Mommy Blog Brings Estate Planning Advice to Readers

motherhood moment

Motherhood Moment, an advice mecca for moms, recently shared with readers guidance from the latest McManus & Associates’ educational conference call (we love the idea that moms can benefit from our focus series, because our practice not only provides asset protection, but helps continue a legacy of family values through generations). In a Motherhood Moment post titled, “Thrifty Thinking: Estate Planning with Life Insurance,” it’s noted that the use of life insurance in one’s estate plan can provide significant protection for loved ones, whether as a wealth replacement strategy combined with philanthropic giving or as a safeguard to cover expenses and taxes.

The post highlights the most important considerations when planning with life insurance and lists the 10 questions below for which Motherhood Moment readers should find answers:

  1. If a life insurance policy is owned by a trust, what is the ongoing maintenance required for the strategy to succeed most effectively?
  1. What are Cristofani beneficiaries and how can they make a life insurance trust even more gift tax efficient?
  1. How can insurance be utilized to facilitate a business succession plan?
  1. Term, whole life, 2nd to die – from a layman’s standpoint, what are the unique benefits of each?
  1. How can ownership and beneficiary designations for a life insurance policy affect the taxable assets of the estate?
  1. How do non-citizens avoid qualified domestic trust requirements with a life insurance trust?
  1. What are some strategies to avoid the three-year look-back period when existing insurance is transferred to a trust?
  1. Annual exemption gifts can fund a life insurance trust gift tax-free, but what about generation-skipping tax issues? How is the trust affected?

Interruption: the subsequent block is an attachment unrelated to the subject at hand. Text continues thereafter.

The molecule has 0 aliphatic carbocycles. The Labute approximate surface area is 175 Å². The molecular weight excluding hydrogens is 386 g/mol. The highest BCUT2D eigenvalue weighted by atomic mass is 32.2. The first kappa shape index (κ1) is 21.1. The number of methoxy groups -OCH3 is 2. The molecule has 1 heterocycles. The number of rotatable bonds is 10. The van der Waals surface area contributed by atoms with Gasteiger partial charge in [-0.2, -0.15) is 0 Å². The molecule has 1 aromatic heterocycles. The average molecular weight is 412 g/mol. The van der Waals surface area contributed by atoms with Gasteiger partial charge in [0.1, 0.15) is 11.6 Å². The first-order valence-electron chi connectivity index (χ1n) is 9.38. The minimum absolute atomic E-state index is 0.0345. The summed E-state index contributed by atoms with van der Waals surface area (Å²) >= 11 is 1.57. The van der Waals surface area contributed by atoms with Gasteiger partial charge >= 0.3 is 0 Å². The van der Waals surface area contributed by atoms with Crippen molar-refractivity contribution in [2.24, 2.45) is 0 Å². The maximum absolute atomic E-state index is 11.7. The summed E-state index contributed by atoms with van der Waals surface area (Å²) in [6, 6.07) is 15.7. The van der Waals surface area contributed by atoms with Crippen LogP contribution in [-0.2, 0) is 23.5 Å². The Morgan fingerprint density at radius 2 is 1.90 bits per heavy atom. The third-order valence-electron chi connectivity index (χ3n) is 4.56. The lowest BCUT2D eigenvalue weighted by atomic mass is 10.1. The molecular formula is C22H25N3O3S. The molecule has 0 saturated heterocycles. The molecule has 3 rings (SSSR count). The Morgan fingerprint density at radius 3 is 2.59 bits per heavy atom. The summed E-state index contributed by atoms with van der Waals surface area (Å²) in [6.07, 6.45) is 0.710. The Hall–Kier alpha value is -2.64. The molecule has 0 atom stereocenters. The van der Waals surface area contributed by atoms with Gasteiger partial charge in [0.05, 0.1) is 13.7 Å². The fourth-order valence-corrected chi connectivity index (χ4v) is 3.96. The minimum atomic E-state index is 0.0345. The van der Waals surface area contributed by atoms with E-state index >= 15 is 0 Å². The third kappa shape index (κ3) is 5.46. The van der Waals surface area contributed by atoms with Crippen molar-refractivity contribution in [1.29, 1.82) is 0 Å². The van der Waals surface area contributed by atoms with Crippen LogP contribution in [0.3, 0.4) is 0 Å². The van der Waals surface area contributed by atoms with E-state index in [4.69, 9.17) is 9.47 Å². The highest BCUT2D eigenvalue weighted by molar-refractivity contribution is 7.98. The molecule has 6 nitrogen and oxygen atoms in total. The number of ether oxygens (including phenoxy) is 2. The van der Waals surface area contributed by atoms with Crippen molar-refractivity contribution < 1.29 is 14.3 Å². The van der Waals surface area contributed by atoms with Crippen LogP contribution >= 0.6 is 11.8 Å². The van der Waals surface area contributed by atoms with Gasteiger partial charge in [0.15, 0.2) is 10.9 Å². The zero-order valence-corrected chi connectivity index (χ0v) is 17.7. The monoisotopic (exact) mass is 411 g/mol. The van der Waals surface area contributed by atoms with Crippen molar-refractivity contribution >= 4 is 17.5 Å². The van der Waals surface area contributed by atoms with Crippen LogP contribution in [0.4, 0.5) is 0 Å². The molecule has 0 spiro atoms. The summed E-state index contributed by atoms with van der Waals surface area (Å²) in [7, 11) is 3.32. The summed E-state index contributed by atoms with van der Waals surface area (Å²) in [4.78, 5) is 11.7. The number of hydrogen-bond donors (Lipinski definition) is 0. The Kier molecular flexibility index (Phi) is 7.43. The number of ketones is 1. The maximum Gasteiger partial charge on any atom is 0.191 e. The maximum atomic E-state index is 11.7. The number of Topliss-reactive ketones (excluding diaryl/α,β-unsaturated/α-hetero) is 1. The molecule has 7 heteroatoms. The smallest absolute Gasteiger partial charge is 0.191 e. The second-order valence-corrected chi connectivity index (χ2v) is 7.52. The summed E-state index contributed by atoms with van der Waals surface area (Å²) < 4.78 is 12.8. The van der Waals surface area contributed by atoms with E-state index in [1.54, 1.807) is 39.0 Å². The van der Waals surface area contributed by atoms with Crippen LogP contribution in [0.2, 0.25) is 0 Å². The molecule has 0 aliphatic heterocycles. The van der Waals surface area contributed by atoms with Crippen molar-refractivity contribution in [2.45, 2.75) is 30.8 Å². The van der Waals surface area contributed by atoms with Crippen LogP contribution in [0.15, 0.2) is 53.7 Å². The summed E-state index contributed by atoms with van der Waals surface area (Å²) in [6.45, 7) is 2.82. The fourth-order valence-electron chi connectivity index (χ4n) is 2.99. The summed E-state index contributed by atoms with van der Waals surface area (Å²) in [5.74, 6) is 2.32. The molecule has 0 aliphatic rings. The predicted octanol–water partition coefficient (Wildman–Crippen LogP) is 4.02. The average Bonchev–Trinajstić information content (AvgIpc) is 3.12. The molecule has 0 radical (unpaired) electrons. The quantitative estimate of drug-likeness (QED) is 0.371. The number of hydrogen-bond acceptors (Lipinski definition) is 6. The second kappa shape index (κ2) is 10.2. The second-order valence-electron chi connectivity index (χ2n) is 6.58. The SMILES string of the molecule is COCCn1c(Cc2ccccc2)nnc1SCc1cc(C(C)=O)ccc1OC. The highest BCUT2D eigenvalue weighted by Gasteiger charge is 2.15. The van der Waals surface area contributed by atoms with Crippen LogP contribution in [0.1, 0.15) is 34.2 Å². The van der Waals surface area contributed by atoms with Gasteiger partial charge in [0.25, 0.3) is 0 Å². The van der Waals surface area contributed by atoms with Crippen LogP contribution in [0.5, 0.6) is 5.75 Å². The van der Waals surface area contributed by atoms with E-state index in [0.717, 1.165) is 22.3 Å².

1. When the terms of an irrevocable trust do not reflect the wishes of the parties, what options are available?
  1. How can life insurance be used as a wealth replacement strategy with charitable giving?

For more tips and tricks for families, visit Motherhood Moment here.

Posted in Media Clips Tagged , , , , , ,

Conference Call: Top 10 Considerations for Domestic Asset Protection Dynasty Trusts

State laws vary rather widely regarding the jurisdiction of trusts and trust assets. Certain jurisdictions have laws that are generally more favorable in their treatment of trusts for purposes of asset protection, access to trust-owned assets and creditor protection. As part of McManus & Associates’ Educational Focus Series, Founding Principal John O. McManus shares expert guidance on the top 10 things to consider when deciding where to site your trust.

LISTEN HERE: “Top 10 Considerations for Domestic Asset Protection Dynasty Trusts”

Top 10 Considerations for Domestic Asset Protection Dynasty Trusts

 During the discussion, you’ll find answers to the 10 questions below:

  1. What is a self-settled trust? When can the grantor list himself or herself as a beneficiary?
  2. How do state income taxes affect the choice of situs for my trust?
  3. What variation is there in state legislation regarding creditors and Statute of Limitations?